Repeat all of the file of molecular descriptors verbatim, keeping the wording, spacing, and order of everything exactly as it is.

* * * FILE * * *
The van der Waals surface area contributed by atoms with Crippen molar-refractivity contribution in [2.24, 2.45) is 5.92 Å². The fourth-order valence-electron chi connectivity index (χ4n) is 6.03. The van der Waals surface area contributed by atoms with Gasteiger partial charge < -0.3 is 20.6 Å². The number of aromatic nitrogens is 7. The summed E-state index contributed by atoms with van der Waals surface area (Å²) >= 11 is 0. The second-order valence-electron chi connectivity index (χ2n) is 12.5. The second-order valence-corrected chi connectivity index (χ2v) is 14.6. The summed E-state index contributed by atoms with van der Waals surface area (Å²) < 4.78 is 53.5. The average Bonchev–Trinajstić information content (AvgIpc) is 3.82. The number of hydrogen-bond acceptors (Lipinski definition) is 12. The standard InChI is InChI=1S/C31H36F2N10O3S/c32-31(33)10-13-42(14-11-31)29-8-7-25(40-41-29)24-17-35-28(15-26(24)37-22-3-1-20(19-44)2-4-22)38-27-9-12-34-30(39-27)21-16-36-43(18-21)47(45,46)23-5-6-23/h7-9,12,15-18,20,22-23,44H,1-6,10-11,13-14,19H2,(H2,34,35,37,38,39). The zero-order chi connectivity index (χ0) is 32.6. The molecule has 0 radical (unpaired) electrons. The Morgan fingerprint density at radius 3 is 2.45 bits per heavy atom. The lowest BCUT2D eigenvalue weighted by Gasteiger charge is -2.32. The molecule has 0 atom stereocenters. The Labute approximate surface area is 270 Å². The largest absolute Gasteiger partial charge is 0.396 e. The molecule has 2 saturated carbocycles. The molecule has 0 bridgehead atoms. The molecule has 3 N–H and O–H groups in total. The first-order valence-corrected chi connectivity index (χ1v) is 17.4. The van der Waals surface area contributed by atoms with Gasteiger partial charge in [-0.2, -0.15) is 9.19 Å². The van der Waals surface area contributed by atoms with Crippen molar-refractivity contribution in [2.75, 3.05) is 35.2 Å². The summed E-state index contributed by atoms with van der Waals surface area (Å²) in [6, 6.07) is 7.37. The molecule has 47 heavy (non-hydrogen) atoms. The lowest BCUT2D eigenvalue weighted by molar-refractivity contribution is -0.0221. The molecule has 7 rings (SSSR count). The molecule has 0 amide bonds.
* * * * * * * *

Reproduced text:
The van der Waals surface area contributed by atoms with Crippen molar-refractivity contribution in [2.24, 2.45) is 5.92 Å². The fourth-order valence-electron chi connectivity index (χ4n) is 6.03. The van der Waals surface area contributed by atoms with Gasteiger partial charge < -0.3 is 20.6 Å². The number of aromatic nitrogens is 7. The summed E-state index contributed by atoms with van der Waals surface area (Å²) >= 11 is 0. The second-order valence-electron chi connectivity index (χ2n) is 12.5. The second-order valence-corrected chi connectivity index (χ2v) is 14.6. The summed E-state index contributed by atoms with van der Waals surface area (Å²) < 4.78 is 53.5. The average Bonchev–Trinajstić information content (AvgIpc) is 3.82. The number of hydrogen-bond acceptors (Lipinski definition) is 12. The standard InChI is InChI=1S/C31H36F2N10O3S/c32-31(33)10-13-42(14-11-31)29-8-7-25(40-41-29)24-17-35-28(15-26(24)37-22-3-1-20(19-44)2-4-22)38-27-9-12-34-30(39-27)21-16-36-43(18-21)47(45,46)23-5-6-23/h7-9,12,15-18,20,22-23,44H,1-6,10-11,13-14,19H2,(H2,34,35,37,38,39). The zero-order chi connectivity index (χ0) is 32.6. The molecule has 0 radical (unpaired) electrons. The Morgan fingerprint density at radius 3 is 2.45 bits per heavy atom. The lowest BCUT2D eigenvalue weighted by Gasteiger charge is -2.32. The molecule has 0 atom stereocenters. The Labute approximate surface area is 270 Å². The largest absolute Gasteiger partial charge is 0.396 e. The molecule has 2 saturated carbocycles. The molecule has 0 bridgehead atoms. The molecule has 3 N–H and O–H groups in total. The first-order valence-corrected chi connectivity index (χ1v) is 17.4. The van der Waals surface area contributed by atoms with Gasteiger partial charge in [-0.2, -0.15) is 9.19 Å². The van der Waals surface area contributed by atoms with Crippen molar-refractivity contribution in [2.75, 3.05) is 35.2 Å². The summed E-state index contributed by atoms with van der Waals surface area (Å²) in [6, 6.07) is 7.37. The molecule has 47 heavy (non-hydrogen) atoms. The lowest BCUT2D eigenvalue weighted by molar-refractivity contribution is -0.0221. The molecule has 7 rings (SSSR count). The molecule has 0 amide bonds.